SB 100, and relaxed discipline policies, stem from the Obama Administration’s 2014 funding threat against schools that continued disproportionate disciplining of students of color (the “Dear Colleague" policy). But the policy, based on disparate-impact analysis – that disproportionate disciplining in and of itself makes the practice discriminatory -- has been debunked. Manhattan Institute’s Heather MacDonald noted that last year a federal commission on school safety renounced the use of disparate-impact analysis in evaluating whether school discipline is racially biased.
“The Obama administration held that the only possible reason why blacks are disciplined in school more than whites is teacher and administrator bias,” wrote MacDonald, who authored "The Diversity Delusion: How Race and Gender Pandering Corrupt the University and Undermine Our Culture." “Never mind that teaching is the most ‘woke’ profession in the country after social work, with education schools frantically indoctrinating their students in white privilege and critical race theory. And so school districts, threatened with a loss of federal funding if they didn’t reduce racial disparities in discipline, left disruptive students in the classroom rather than removing them.
“The results were predictable: chaos and less learning than ever," she continued. "In Des Moines, for example, students hit teachers and other students with little consequence, according to the Des Moines Register, leading to a teacher exodus. A nine-year-old boy was repeatedly struck by a fellow student, but the teacher felt powerless to do anything lest she be accused of discriminating against a minority student.”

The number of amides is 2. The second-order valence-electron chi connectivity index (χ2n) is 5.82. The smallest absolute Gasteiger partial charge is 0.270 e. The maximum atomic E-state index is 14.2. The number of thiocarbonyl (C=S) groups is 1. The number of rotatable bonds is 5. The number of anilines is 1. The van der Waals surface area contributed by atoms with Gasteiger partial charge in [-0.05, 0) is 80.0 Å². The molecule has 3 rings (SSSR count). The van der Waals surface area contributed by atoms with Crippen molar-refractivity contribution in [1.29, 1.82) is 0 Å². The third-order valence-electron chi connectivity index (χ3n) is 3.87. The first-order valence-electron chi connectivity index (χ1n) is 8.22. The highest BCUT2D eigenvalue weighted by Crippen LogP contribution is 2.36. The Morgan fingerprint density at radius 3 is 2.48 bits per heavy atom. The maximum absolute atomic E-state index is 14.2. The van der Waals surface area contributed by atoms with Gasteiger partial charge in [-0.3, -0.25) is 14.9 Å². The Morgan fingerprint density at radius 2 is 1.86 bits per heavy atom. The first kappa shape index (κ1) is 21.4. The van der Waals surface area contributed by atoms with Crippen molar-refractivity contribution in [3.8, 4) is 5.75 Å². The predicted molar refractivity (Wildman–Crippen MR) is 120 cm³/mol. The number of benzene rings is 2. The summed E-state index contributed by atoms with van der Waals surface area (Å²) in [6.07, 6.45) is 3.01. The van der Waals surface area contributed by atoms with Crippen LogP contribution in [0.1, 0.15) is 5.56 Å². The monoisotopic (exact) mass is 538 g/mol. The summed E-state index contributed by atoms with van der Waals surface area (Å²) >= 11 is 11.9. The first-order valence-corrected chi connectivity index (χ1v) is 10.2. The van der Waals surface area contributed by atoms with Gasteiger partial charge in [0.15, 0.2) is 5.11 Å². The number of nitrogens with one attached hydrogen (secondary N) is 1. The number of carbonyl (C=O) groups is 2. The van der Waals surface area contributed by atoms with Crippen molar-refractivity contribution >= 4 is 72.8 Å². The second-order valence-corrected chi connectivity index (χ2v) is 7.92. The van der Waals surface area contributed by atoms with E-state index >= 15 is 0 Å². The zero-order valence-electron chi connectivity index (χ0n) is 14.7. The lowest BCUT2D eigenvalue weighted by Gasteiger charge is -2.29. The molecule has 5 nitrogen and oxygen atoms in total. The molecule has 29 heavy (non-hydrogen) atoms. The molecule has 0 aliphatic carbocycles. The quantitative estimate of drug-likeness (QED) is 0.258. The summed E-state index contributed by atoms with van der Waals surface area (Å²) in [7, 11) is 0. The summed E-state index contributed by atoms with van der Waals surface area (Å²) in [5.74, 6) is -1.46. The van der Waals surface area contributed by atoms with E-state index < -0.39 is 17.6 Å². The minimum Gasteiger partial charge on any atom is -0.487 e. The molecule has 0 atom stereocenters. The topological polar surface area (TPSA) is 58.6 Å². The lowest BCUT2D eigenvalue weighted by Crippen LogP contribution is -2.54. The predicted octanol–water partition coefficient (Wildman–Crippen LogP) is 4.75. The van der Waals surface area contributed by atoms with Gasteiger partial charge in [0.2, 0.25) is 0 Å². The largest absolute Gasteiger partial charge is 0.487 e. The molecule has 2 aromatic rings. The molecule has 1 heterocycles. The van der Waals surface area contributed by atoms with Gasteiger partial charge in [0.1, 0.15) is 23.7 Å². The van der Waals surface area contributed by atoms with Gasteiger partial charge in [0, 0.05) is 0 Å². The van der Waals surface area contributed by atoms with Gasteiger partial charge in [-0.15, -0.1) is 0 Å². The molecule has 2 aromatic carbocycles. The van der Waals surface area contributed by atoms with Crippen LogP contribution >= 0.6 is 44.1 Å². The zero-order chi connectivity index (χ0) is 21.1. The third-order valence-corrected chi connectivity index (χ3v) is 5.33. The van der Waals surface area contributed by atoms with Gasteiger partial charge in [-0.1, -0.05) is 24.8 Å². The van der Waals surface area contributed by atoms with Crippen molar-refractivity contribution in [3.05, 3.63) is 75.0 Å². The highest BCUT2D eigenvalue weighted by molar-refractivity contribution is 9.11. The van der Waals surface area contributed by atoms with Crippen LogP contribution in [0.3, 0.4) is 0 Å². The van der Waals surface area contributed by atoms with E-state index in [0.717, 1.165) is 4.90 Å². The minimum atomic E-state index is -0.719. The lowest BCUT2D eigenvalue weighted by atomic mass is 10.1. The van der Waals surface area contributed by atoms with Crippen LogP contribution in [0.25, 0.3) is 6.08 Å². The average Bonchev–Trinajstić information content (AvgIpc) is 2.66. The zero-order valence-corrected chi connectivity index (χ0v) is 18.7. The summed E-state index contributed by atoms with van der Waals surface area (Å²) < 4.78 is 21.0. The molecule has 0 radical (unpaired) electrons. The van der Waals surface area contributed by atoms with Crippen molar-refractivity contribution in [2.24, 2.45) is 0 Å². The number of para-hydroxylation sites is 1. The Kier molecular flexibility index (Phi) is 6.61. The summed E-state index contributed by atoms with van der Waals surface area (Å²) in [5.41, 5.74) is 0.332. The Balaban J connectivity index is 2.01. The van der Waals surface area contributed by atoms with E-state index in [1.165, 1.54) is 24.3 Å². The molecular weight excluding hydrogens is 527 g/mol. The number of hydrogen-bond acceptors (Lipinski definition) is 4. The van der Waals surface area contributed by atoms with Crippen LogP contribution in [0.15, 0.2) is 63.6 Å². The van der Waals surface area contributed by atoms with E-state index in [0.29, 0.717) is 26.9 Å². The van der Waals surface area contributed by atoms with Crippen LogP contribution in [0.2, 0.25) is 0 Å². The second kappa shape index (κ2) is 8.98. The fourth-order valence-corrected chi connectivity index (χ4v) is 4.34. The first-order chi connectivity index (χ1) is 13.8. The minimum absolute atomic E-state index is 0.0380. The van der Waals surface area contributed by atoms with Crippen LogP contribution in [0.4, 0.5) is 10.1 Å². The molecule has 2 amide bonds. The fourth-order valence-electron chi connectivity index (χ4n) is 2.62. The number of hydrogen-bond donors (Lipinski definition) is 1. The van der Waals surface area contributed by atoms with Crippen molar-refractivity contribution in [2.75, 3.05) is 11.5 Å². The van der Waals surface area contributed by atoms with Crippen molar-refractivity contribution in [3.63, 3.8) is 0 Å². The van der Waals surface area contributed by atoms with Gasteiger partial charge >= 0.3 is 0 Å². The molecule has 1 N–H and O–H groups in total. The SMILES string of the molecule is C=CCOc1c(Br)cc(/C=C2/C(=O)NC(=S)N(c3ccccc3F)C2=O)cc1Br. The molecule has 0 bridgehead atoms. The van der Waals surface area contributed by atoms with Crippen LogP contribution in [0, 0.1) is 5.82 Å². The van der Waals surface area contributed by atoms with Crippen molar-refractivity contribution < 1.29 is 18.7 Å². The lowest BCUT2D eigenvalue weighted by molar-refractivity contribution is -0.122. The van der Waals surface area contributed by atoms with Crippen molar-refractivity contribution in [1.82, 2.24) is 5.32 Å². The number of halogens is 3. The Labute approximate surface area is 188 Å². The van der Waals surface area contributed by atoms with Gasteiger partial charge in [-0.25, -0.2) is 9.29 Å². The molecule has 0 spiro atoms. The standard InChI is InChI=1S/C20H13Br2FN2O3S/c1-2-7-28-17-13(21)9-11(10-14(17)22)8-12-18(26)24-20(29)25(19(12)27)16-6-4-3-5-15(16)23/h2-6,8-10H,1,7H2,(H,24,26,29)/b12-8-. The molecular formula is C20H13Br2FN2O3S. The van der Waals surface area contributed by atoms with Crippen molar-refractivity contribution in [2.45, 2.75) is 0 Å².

According to the OPRF website, 56 percent of the 3,400 students at OPRF identify as white, 20 percent identify as African American, 12 percent as Hispanic, 9 percent as multiracial, and 3 percent as Asian. The differences in achievement levels are pronounced.
The Chicago Tribune reported that in 2003, white OPRF students compiled an average ACT score of 25.1 while black OPRF students scored an average of 18.4.
“While those scores overall increased over that 12-year period, the gap between white and black students grew larger,” the report said. “By 2015, white students held a composite ACT score of 27.4, compared to 19.1 for black students. Additional data provided by administrators showed similar trends in recent SAT and PSAT scores.”
OPRF recently agreed to a new three-year contract with Superintendent Joylynn Pruitt-Adams, who has been with the district since 2016.
“Since arriving at OPRF High School, Pruitt-Adams has led the district’s equity initiatives, which included approval of a racial equity policy in April 2019 and creation of a new student equity policy in May 2018, which provided protections for all OPRF students regardless of their gender identity,” the Chicago-Tribune wrote.
In September 2018, the school board approved a salary for Pruitt-Adams of $235,833.86 for the 2018-19 school year.